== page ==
• Supports controllers. This is a very nice feature of FL Studio. For the ultimate convenience you can get yourself a hardware controller. Which one depends mainly of the way you make music.

    The variety of controllers grew significantly over the last years. From keyboard players and synth freaks to sound engineers and DJs, everybody gets something to grab.

    If you want to work seriously and frequently with this software, think about getting a hardware controller. Once you have mastered this new way to produce, recording becomes a lot easier and faster.

    If you click at the eBay link to the right of each controller it lets you easily check if this item is currently available on eBay.

    If you click at zZounds, you come to an online store that offers this item. You usually also get a detailed description there if you want to find out more about a controller.


    • Peavey StudioMix        Peavey Studiomix Controller   check eBay


    • Tascam US 428          Tascam US 428 Controller    check eBay 


    • Edirol PCR 30              Edirol PCR 30 Keyboard    check eBay  zZounds


    • Edirol PCR 50                Edirol PCR 30 Keyboard    check eBay  zZounds


    • Hercules DJ console       Hercules DJ console    check eBay  zZounds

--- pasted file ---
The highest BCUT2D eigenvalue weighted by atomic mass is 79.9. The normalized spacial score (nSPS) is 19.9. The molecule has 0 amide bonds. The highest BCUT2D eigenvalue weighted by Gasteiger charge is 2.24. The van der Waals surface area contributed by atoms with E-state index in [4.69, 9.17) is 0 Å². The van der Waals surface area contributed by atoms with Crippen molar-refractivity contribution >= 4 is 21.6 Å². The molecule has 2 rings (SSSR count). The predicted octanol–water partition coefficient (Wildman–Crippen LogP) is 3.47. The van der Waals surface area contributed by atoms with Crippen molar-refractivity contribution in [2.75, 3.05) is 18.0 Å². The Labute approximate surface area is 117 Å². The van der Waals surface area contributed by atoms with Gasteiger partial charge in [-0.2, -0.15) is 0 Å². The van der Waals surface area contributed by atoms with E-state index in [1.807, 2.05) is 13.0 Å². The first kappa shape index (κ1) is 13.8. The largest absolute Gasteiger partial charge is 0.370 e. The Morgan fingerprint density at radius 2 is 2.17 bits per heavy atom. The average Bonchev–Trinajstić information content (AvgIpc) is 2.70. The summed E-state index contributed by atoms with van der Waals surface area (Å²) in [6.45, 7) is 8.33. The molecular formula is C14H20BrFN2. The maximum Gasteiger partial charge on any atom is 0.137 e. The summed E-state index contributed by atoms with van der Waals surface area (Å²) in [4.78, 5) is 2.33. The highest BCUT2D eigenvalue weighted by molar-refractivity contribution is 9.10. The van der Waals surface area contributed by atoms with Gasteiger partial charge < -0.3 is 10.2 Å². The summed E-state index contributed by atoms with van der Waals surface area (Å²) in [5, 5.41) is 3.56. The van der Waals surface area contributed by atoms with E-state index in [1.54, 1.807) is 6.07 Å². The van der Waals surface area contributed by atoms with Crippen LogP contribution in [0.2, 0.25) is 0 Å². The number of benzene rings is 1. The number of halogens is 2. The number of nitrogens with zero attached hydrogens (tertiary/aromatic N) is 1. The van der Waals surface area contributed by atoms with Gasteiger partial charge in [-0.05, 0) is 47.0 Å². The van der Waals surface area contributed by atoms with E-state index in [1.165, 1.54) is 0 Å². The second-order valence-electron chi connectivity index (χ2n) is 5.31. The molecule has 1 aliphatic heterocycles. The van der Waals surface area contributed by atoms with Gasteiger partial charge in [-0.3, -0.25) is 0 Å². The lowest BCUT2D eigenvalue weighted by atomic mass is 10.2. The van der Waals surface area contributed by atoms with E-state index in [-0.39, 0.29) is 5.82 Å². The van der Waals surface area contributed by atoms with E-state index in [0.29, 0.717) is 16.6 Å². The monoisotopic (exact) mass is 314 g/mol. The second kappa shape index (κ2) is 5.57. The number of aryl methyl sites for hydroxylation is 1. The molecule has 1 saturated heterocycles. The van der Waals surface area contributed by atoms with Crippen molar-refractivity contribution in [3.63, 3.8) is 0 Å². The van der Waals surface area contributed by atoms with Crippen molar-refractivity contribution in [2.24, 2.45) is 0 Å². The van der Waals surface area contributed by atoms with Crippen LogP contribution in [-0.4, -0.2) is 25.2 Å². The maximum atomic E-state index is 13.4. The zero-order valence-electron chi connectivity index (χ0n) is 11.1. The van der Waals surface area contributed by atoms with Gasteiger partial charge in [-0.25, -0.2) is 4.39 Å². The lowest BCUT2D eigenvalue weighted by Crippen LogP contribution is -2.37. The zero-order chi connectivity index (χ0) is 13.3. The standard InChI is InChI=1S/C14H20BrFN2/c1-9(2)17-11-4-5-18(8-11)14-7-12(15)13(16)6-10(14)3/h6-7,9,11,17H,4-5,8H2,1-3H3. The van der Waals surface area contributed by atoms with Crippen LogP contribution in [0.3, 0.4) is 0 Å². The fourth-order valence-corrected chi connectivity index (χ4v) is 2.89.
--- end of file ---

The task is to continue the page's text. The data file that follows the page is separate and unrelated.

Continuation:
• Korg MS-20 Contr.    Korg MS-20 Controller  check eBay  zZounds


    • Korg microKONTROL        Korg microKONTROL Keybord   check eBay  zZounds


    • Korg KONTROL49          Korg KONTROL49 Keyboard    check eBay  zZounds


    • Alesis Photon X25         Alesis Photon X25 Keyboard    check eBay  zZounds

    • UF master keyboard       UF Omnipotent master keyboard    check eBay

    • Frontier Design TranzPort  Frontier Design TranzPort Remote Control  check eBay  zZounds


That means, you don't have to configure this devices. Just plug them in and they have the most important functions preconfigured. Of course FL Studio 6 also supports a generic MIDI controller.

There are also functions for more specialized tasks that you might never use.

  • Omni Preview MIDI channel. Lets you set a channel on your MIDI keyboard, where each keyboard key previews one of the channels in the Step Sequencer.

  • Playlist Live Mode MIDI Channel. Sets a channel on your MIDI keyboard, where each keyboard key turns on/off one of the patterns in the Playlist window, if this is switched to live mode.

  • Song marker jump MIDI channel. Set the midi channel to be used to accept MIDI note data to control Playlist Time Marker jumping. The white keys let you directly jump to the markers while the black keys let you select and deselect regions, add markers etc...

  • Playlist live mode MIDI channel. Set the MIDI channel to be used to accept MIDI note data to control Playlist Time Marker jumping as indicated above.